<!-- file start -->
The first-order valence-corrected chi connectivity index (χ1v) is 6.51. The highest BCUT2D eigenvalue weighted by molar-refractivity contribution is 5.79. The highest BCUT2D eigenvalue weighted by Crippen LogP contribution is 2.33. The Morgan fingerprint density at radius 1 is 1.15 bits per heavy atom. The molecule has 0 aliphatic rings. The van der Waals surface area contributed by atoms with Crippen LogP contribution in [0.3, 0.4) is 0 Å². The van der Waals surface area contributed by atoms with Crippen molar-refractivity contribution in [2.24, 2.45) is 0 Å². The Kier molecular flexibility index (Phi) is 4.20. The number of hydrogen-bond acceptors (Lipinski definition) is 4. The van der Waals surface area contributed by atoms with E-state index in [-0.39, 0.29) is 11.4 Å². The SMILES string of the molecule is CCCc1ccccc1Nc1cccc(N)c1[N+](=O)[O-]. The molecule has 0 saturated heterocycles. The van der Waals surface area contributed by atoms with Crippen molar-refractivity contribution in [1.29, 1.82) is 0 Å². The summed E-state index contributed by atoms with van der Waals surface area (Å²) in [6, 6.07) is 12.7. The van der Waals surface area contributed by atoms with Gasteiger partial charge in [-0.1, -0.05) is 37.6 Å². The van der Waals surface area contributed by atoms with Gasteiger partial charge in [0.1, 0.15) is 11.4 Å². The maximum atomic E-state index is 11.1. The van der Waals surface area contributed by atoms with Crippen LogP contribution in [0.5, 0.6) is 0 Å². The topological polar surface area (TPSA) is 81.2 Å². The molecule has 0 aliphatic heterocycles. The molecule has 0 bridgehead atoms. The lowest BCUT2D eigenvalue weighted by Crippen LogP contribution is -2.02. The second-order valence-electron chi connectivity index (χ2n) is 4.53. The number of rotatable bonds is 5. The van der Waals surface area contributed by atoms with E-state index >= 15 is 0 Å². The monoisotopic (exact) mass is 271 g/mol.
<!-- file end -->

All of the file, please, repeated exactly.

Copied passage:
The first-order valence-corrected chi connectivity index (χ1v) is 6.51. The highest BCUT2D eigenvalue weighted by molar-refractivity contribution is 5.79. The highest BCUT2D eigenvalue weighted by Crippen LogP contribution is 2.33. The Morgan fingerprint density at radius 1 is 1.15 bits per heavy atom. The molecule has 0 aliphatic rings. The van der Waals surface area contributed by atoms with Crippen LogP contribution in [0.3, 0.4) is 0 Å². The van der Waals surface area contributed by atoms with Crippen molar-refractivity contribution in [2.24, 2.45) is 0 Å². The Kier molecular flexibility index (Phi) is 4.20. The number of hydrogen-bond acceptors (Lipinski definition) is 4. The van der Waals surface area contributed by atoms with E-state index in [-0.39, 0.29) is 11.4 Å². The SMILES string of the molecule is CCCc1ccccc1Nc1cccc(N)c1[N+](=O)[O-]. The molecule has 0 saturated heterocycles. The van der Waals surface area contributed by atoms with Crippen molar-refractivity contribution in [1.29, 1.82) is 0 Å². The summed E-state index contributed by atoms with van der Waals surface area (Å²) in [6, 6.07) is 12.7. The van der Waals surface area contributed by atoms with Gasteiger partial charge in [-0.1, -0.05) is 37.6 Å². The van der Waals surface area contributed by atoms with Gasteiger partial charge in [0.1, 0.15) is 11.4 Å². The maximum atomic E-state index is 11.1. The van der Waals surface area contributed by atoms with Crippen LogP contribution in [0.5, 0.6) is 0 Å². The topological polar surface area (TPSA) is 81.2 Å². The molecule has 0 aliphatic heterocycles. The molecule has 0 bridgehead atoms. The lowest BCUT2D eigenvalue weighted by Crippen LogP contribution is -2.02. The second-order valence-electron chi connectivity index (χ2n) is 4.53. The number of rotatable bonds is 5. The van der Waals surface area contributed by atoms with E-state index >= 15 is 0 Å². The monoisotopic (exact) mass is 271 g/mol.